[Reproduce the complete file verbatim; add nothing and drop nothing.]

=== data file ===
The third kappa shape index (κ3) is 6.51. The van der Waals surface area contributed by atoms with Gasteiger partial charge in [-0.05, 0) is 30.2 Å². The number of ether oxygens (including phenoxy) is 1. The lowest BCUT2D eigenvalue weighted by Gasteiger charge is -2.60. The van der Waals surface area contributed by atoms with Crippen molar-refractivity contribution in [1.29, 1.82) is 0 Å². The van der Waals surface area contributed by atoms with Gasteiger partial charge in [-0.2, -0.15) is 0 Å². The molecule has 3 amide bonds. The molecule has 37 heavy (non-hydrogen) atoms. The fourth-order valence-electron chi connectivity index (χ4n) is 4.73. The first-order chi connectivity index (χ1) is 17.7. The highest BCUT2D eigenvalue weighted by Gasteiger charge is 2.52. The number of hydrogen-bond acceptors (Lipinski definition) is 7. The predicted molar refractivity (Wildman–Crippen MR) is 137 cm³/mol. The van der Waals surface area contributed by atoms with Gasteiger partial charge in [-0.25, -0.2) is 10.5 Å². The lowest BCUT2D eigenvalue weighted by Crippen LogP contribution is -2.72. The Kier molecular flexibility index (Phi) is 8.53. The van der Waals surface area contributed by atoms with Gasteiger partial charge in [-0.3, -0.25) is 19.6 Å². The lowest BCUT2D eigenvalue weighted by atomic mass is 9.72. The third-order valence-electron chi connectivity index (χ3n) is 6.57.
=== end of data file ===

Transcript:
The third kappa shape index (κ3) is 6.51. The van der Waals surface area contributed by atoms with Gasteiger partial charge in [-0.05, 0) is 30.2 Å². The number of ether oxygens (including phenoxy) is 1. The lowest BCUT2D eigenvalue weighted by Gasteiger charge is -2.60. The van der Waals surface area contributed by atoms with Crippen molar-refractivity contribution in [1.29, 1.82) is 0 Å². The van der Waals surface area contributed by atoms with Gasteiger partial charge in [-0.2, -0.15) is 0 Å². The molecule has 3 amide bonds. The molecule has 37 heavy (non-hydrogen) atoms. The fourth-order valence-electron chi connectivity index (χ4n) is 4.73. The first-order chi connectivity index (χ1) is 17.7. The highest BCUT2D eigenvalue weighted by Gasteiger charge is 2.52. The number of hydrogen-bond acceptors (Lipinski definition) is 7. The predicted molar refractivity (Wildman–Crippen MR) is 137 cm³/mol. The van der Waals surface area contributed by atoms with Gasteiger partial charge in [-0.25, -0.2) is 10.5 Å². The lowest BCUT2D eigenvalue weighted by Crippen LogP contribution is -2.72. The Kier molecular flexibility index (Phi) is 8.53. The van der Waals surface area contributed by atoms with Gasteiger partial charge in [-0.3, -0.25) is 19.6 Å². The lowest BCUT2D eigenvalue weighted by atomic mass is 9.72. The third-order valence-electron chi connectivity index (χ3n) is 6.57.